The great quake in Tohoku and the subsequent tsunami is ultimately going to affect everything in Japan. While the country has clearly done a great job of preparing for and then dealing with such a disaster, the quake was of such a scale that its repercussions will continue to be felt for some time.
The immediate challenge for business comes with the question, "When is it appropriate to go back to business?" The Japanese are very sensitive of being seen to advertise and hard-sell in light of such a disaster. Right now, TV stations are simply absorbing advertisers' cash while not running their ads. Advertisers pay some of the cash in advance to guarantee space and it's now being hinted (though not publicly announced) that this money is gone with the ad space that wasn't used. The situation is clearly far from optimal for anyone and will need to be addressed soon.
The reality in Tokyo is that most of the visible changes in day-to-day life are being driven by a distinct lack of clear leadership, both on a political and business level. Stores and businesses are operating erratic and shorter hours, as information about the situation filters in rather randomly and inconsistently. As for power cuts, they were organized and largely executed according to plan. Central Tokyo has not been affected, but other wards have been blacked out according to schedule.
The media is so full of chatter about short-term disruption that people are starting to change their behavior accordingly. On a positive note people are genuinely trying to consume less electricity, and hopefully this behavior will remain with them well after the immediate crisis has subsided. On a less positive note, people are starting to stockpile things such as toilet paper, batteries, bread and tofu (apparently tofu is high in iodine!) as they become increasingly tetchy about the overall situation. Convenience stores are stripped bare and long lines at supermarkets and gas stations continue. This is really the most tangible disruption that Tokyo faces right now.
One has to hope that this short void of leadership will be filled soon so the country can start to focus on a very important mid- to long-term goal: namely, organizing a big, imaginative reconstruction plan for the Tohoku region. That, in turn, will help stimulate the overall economy. Japan needs to bounce back from this crisis and show the rest of the world what a dynamic and healthy society it is.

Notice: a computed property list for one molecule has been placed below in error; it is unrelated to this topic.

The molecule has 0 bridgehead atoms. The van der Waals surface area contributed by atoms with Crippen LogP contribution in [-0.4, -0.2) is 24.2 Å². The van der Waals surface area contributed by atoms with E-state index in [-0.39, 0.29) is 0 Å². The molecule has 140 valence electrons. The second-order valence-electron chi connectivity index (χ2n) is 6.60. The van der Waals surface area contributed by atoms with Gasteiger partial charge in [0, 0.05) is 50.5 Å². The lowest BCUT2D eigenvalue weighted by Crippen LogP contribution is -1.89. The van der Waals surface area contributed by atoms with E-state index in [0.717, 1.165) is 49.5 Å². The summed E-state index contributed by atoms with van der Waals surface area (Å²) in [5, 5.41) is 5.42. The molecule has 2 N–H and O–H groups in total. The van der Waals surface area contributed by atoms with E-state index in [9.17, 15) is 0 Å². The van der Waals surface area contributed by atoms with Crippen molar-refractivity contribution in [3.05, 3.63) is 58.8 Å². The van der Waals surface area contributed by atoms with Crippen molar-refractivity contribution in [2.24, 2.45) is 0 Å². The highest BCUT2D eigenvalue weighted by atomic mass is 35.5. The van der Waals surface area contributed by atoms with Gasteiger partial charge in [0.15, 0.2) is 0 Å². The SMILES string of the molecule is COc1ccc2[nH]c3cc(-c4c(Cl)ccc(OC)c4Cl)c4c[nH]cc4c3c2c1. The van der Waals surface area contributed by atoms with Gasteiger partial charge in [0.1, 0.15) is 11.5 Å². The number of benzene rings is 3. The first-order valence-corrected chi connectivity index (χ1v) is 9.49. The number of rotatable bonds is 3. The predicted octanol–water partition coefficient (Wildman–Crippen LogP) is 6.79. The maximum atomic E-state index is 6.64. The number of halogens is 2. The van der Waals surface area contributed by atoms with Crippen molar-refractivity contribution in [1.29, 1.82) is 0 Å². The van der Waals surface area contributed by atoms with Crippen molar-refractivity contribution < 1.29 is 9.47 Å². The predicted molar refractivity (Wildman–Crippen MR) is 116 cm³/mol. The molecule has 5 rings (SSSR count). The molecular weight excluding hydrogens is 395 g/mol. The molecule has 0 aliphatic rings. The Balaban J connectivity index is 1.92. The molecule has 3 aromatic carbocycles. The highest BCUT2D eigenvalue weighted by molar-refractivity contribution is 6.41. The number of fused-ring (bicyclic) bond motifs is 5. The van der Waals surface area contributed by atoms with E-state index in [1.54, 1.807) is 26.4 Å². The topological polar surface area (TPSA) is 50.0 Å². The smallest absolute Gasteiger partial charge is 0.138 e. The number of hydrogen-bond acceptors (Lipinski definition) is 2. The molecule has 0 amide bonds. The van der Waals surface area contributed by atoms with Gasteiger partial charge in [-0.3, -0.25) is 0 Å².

In terms of media-related businesses, the quake has highlighted just how fundamentally the media landscape has changed in the past couple of years.
During the quake, and for the hours following it, Twitter was the media channel that was most reliable and which worked best. As mobile and telecommunication service providers went down on Friday and Saturday, mobile data and internet was the only communication medium available. During this time of intense confusion and panic, Twitter connected the Japanese and allowed them to stay in touch and respond to events. Ustream also came into its own, becoming the most reliable source of "TV" in critical times.
In the days following, we have seen an explosion of web mash-up services that gather and display social-media data for things like traffic information, train delays, black-out schedules or even heart-warming messages to lift the spirits of the Japanese people. Google Map visualizations of evacuation shelters helped guide people to safe havens in the wake of the earthquake. As people began to evacuate after the initial earthquakes, Google, Honda and Pioneer created a useful service to visualize traffic activity. Beyond practicality, web mashups like Pray for Japan played an important role online in raising spirits by streaming uplifting messages from the devastated areas and from around the world. One message read "It's pitch dark but we've never seen so many beautiful stars. Look up, Sendai!"
But it's not been all good news regarding social media. Once people settled down after Friday, and plugged themselves into their TVs, social media started to mutate into a rather destructive rumor mill. People shared dubious, if not just downright delusional, information on Twitter, Mixi and Facebook and the like. False rumors and misinformation perpetuated by social media included poison rain, clouds of radioactive dust swarming Tokyo, and even the death of the creator of the Pokemon Franchise, Tadashi Tajiri.
If this rumor mill isn't managed, recovery could be a very long journey for Japan. If social media ushers in a new era of paranoia and fear everyone will suffer, as the economic impact of such fear is self-evident. There may be short-term gains for manufacturers of tofu and toilet paper, but the larger economy will suffer as people stay home and tweet about the upcoming Armageddon.
So the challenge for the industry in the light of the quake is therefore simple: How can we make use of social media platforms such as Twitter in a positive and constructive way to stimulate people into making positive actions? If business can play its part in this critical situation it will most certainly be adding value.
|ABOUT THE AUTHOR|
Jonny Shaw is a partner at Naked Tokyo